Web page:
Oscar Grouch

Salt Lake City Weekly | March 7, 2006
Crash beat out Brokeback Mountain for the Best Picture award at the Academy Awards on March 5—and it had to mean something. Hollywood is less gay-friendly than everyone believes, perhaps. Or it’s more interested in appearing sensitive to racism than in appearing sensitive to homophobia. Or after a year of bad box office, the industry didn’t want its most public face to be a dude in a cowboy hat kissing another dude in a cowboy hat. Somehow the entire entertainment journalism industry managed the slick logistical trick of banging out a thousand befuddled “think pieces” while simultaneously wringing its hands into withered stumps. It’s all the same weird combination of hilarious and depressing that we’ve come to associate with Scott McClellan press conferences.

The intensity of the analysis had a lot to do with the writers having a dog in a fight—or, at the very least, fighting whatever they perceived as a dog. There were those who remained underwhelmed by Brokeback as its bandwagon built momentum. And there those who loathed Crash, like New York Press critic Matt Zoller Seitz, who called it “an Importance Machine that rolls over you like a tank … lazy and simplistically cynical about its central subject.”

But wherever your personal preferences lay—Brokeback was my favorite film of 2005—it was crushingly obvious to me that everyone was asking the wrong question. The question wasn’t, “Why did Crash upset Brokeback Mountain?” The question was, “Why should we care?”

1980: Ordinary People over Raging Bull. 1982: Gandhi over E.T. 1990: Dances With Wolves over Goodfellas. 1994: Forrest Gump over Pulp Fiction. Are we beginning to see a pattern? And those are just examples since the death of disco.

Now some of you may look at those examples above and think, “Hey, I preferred the winner in that year over the loser you named.” Or you may wonder why I omitted the oft-mentioned travesty of Shakespeare in Love over Saving Private Ryan in 1998 (hint: I don’t actually happen to think it was a travesty). But even that is part of the Oscar trap. We breathe a sigh of relief whenever the awards go the way we would have them go, waiting for another year to fume over voting gone cockeyed.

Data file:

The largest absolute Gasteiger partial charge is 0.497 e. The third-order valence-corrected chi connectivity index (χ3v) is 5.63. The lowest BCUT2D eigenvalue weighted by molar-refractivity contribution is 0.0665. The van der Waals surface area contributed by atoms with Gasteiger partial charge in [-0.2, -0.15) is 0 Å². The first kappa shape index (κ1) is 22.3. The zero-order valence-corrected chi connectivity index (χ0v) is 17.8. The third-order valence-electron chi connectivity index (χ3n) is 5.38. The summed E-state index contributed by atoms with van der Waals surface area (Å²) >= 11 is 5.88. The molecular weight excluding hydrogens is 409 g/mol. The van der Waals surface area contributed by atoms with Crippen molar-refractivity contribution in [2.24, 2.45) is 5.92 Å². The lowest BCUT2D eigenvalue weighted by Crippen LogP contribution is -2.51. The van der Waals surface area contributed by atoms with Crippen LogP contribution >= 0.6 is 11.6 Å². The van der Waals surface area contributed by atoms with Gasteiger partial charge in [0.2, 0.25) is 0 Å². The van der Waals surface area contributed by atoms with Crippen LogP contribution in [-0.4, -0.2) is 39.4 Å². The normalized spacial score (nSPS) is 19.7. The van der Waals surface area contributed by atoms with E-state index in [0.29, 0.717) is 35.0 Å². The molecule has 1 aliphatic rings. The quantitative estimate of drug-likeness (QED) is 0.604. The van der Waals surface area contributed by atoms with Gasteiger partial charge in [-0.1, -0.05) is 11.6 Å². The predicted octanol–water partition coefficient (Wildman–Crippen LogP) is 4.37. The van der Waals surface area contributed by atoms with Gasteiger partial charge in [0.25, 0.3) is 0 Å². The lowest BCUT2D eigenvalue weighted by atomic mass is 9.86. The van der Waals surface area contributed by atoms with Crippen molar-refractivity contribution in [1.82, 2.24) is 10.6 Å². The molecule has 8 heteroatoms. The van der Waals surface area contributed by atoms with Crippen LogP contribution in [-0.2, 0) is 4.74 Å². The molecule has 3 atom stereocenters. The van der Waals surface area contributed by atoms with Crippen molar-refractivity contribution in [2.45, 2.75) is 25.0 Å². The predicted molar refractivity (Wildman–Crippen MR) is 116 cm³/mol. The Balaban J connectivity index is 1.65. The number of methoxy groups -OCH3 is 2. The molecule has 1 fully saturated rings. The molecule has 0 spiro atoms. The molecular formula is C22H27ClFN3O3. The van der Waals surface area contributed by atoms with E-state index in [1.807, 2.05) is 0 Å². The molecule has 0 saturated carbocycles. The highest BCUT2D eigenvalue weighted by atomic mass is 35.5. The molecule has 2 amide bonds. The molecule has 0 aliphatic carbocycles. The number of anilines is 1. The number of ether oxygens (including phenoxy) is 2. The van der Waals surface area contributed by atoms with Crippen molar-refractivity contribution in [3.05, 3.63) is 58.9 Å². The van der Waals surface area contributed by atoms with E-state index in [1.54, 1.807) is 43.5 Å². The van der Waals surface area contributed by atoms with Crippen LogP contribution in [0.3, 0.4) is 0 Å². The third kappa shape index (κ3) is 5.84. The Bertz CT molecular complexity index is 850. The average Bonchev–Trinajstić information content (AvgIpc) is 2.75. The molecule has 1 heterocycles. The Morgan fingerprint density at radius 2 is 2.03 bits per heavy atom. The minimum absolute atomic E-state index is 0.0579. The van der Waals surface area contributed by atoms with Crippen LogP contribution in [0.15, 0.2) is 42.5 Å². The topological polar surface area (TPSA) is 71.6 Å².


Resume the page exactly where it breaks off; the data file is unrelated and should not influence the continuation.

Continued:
We, the movie-lovers of America, have given the Oscars a power they have no business possessing. It is a vote for “excellence” in which many voters talk openly about not having watched all the nominees. It is a vote in which the electors are voting for their friends and colleagues, or maybe not voting for the guy who acted like an ass one day on the set. There’s a good reason why a place in the Baseball Hall of Fame is not chosen by a player’s peers the day after he retires—because time and distance allow a better perspective on greatness than immediacy and coziness.

Yet year after year, people keep coming back, when even a rat has the common sense to stop licking the plate that electrocutes its tongue. It’s one thing to watch in order to gawk at stars or mock the latest hysterically wrong-headed piece of choreography. But viewers have also allowed themselves to be duped into associating the highest quality with a televised advertisement for the filmmaking industry. If you had any doubts that’s exactly what the Oscar broadcast is, they should have been erased by this year’s theme of, “Oh, pleeeeeease go back to watching movies in theaters.” Whether they’re voting their conscience or with some agenda in mind—picking a veteran over a guy with more years ahead of him, for example—it’s still an industry sending its customers a message. Only in entertainment do people allow the manufacturers to tell them which one of their products is best.

Is there an element of sour grapes in a film critic complaining over who gets to decide cinematic immortality? Probably. I can’t deny that I’d rather see people flock to the films lauded by those who actually watch more than a few of them in a year. But the irony is that plenty of those same people have been the ones analyzing themselves into knots over the last few days. If Brokeback Mountain had won, as had been widely predicted, would that suddenly make the Oscars any more “valid” as an arbiter of excellence?

It’s time to stop looking at them—the Academy voters—because their interests are not yours. The interest of moviegoers would be better served by ignoring them entirely.

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